Sometimes we get too caught up in thinking that church structure is the sole expression of the kingdom of God. In his book, The Forgotten Ways, Alan Hirsch says that “the kingdom extends to God’s rule everywhere…[the] highly institutional version of Christianity is so deeply embedded in our collective psyche that we have inadvertently put it beyond the pale of prophetic critique. We have so divinized this mode of church through centuries of theologizing about it that we have actually confused it with the kingdom of God.”

When we are so self-absorbed, we can have tunnel vision that causes us to neglect our relationships with sister denominations and our responsibility to be a body that represents Christ to the larger community. An exclusive, unhealthy view of denominations ends up dividing the body of Christ.

Our ultimate purpose

At the end of the day, as intentional followers of Jesus, we are part of the body of Christ, and therefore, family. God has called us to accomplish his purposes while we still have breath and life.

We are called to be his ambassadors through who we are and by our actions. We should be sharing the good news of Christ with people who have never before heard the gospel, rather than trying to attract believers from other churches (and denominations) to our congregations. To be crass, we shouldn’t be competing with one another for “market share.”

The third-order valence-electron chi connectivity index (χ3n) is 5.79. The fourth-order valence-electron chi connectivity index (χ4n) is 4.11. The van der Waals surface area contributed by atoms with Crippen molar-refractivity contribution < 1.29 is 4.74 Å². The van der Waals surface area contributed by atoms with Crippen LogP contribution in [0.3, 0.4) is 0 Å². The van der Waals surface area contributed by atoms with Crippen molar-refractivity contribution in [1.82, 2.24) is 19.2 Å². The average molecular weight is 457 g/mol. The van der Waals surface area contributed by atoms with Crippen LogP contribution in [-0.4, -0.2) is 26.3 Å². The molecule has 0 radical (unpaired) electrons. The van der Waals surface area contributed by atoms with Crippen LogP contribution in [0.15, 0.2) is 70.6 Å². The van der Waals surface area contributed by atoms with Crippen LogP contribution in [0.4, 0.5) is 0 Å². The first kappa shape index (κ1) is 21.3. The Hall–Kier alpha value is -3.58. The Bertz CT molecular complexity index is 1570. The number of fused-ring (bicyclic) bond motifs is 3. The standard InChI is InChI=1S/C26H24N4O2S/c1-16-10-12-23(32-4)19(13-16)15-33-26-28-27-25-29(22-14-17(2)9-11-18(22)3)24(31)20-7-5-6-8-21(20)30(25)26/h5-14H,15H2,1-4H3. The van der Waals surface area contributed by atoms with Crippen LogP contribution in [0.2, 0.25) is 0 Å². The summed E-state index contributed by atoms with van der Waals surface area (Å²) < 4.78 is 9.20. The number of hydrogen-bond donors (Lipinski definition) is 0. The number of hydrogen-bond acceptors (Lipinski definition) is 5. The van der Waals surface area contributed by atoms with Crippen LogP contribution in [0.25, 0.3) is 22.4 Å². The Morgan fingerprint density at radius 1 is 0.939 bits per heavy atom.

Working together is important, and that’s why we have bodies such as the Evangelical Fellowship of Canada or the World Evangelical Alliance to help us maintain unity, to make a statement in the world about what we as churches believe, and to work in the mission field together.

Where are we going?

As we move into the future, we need to continue learning to serve Jesus together – as individuals, as churches, and as denominations, because as part of the universal body of Jesus Christ, we’re related. For the older generations, the challenge is to live under the umbrella of Christianity and not be too confined by denominational walls. For the younger and upcoming generations, it may mean a quest for remembrance and particular engagement with one denomination rather than with all churches.